The famous LAPD, require applicants to be 21 years of age and to possess a high-school diploma (or GED), and once selected they will go through a 6 month course (the details of which I could not find). The NYPD, also internationally known, requires age 21, some post-secondary or military service, residency within the five boroughs of New York, and the completion of a written exam. The NYPD does have an academy which offers training for new recruits, civilian roles, and in-service officers, though I cannot track down a specific number for how long the in-class training is for prospective police. (The fact it is so hard to find details on their training program indicates a concerning lack of transparency.) The Minneapolis Police Department (MNPD), by the way, requires a 2-4 year degree and then some psychological assessments and aptitude testing; but, again, no specific mention of what happens at the academy.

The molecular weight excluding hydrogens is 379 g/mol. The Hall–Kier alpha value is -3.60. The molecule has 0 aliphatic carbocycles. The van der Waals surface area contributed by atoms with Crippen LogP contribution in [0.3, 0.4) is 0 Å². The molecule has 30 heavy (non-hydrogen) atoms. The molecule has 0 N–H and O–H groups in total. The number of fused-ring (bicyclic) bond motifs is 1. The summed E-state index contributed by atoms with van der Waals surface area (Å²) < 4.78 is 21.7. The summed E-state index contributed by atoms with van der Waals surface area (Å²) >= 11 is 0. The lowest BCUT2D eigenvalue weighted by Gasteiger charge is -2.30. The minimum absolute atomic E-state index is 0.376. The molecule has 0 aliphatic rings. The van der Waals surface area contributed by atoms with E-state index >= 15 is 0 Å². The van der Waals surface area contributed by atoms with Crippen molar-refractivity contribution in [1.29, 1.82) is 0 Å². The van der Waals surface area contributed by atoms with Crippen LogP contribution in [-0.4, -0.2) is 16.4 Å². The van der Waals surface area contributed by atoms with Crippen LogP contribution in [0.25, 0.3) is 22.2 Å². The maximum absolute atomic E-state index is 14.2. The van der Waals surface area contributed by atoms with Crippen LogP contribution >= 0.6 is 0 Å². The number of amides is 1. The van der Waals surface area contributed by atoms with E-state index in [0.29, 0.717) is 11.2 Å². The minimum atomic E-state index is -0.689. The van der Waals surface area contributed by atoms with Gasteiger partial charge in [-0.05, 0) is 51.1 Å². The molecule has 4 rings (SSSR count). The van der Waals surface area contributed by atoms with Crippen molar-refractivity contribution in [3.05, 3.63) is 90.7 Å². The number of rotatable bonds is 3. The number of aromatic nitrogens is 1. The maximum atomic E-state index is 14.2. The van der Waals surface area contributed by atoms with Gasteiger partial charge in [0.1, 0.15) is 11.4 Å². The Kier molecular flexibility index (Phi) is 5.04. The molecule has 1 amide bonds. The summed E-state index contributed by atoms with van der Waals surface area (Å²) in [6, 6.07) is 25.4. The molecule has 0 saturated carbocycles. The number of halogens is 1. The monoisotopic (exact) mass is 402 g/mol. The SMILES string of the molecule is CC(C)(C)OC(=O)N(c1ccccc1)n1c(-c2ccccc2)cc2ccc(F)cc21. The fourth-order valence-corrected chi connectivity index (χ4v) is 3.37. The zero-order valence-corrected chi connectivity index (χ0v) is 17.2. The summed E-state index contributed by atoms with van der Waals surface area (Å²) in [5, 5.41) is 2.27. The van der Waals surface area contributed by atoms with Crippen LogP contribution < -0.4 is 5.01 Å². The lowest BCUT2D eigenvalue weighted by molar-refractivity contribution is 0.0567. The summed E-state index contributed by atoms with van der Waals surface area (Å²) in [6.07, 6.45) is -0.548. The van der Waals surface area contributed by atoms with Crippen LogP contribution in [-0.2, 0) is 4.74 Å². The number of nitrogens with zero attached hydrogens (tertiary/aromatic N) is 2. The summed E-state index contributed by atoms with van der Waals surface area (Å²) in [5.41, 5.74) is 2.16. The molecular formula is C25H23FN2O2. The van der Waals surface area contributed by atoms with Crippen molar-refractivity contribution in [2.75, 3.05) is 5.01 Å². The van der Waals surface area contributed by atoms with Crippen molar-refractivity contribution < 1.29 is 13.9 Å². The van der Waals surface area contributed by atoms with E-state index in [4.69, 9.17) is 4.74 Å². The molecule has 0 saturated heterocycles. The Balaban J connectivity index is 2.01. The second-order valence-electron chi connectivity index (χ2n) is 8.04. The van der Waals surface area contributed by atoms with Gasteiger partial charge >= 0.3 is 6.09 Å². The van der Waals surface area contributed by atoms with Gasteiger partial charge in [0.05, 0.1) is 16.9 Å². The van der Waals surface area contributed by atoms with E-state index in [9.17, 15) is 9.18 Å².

Now let’s compare these North American programs to German police training (It’s difficult to find information in English but I have talked to several people about German programs). Training is generally the same for all Bundespolizei (Federal Police), but may vary to some degree across the sixteen Landespolizei (State Police) forces. After a degree their RECRUIT TRAINING is 2-3 years straight, before they can be certified as a police officer. By the way, in Germany they have degree programs SPECIFICALLY for those wanting to become police officers, so it is likely that these would be sought in candidates, if not required. Again, in Europe or much of the world such degrees in policing and security are normal. Here in Canada at least, individuals usually take a general Criminology degree which, while it deals with crime and the law, is not actually a degree program specific to policing. This is the best approach! Get an education, be a little older, and then we will train you EXTENSIVELY in the job, before you start doing it. German officers’ actual training time is 4 to 6 times longer than the average in North America.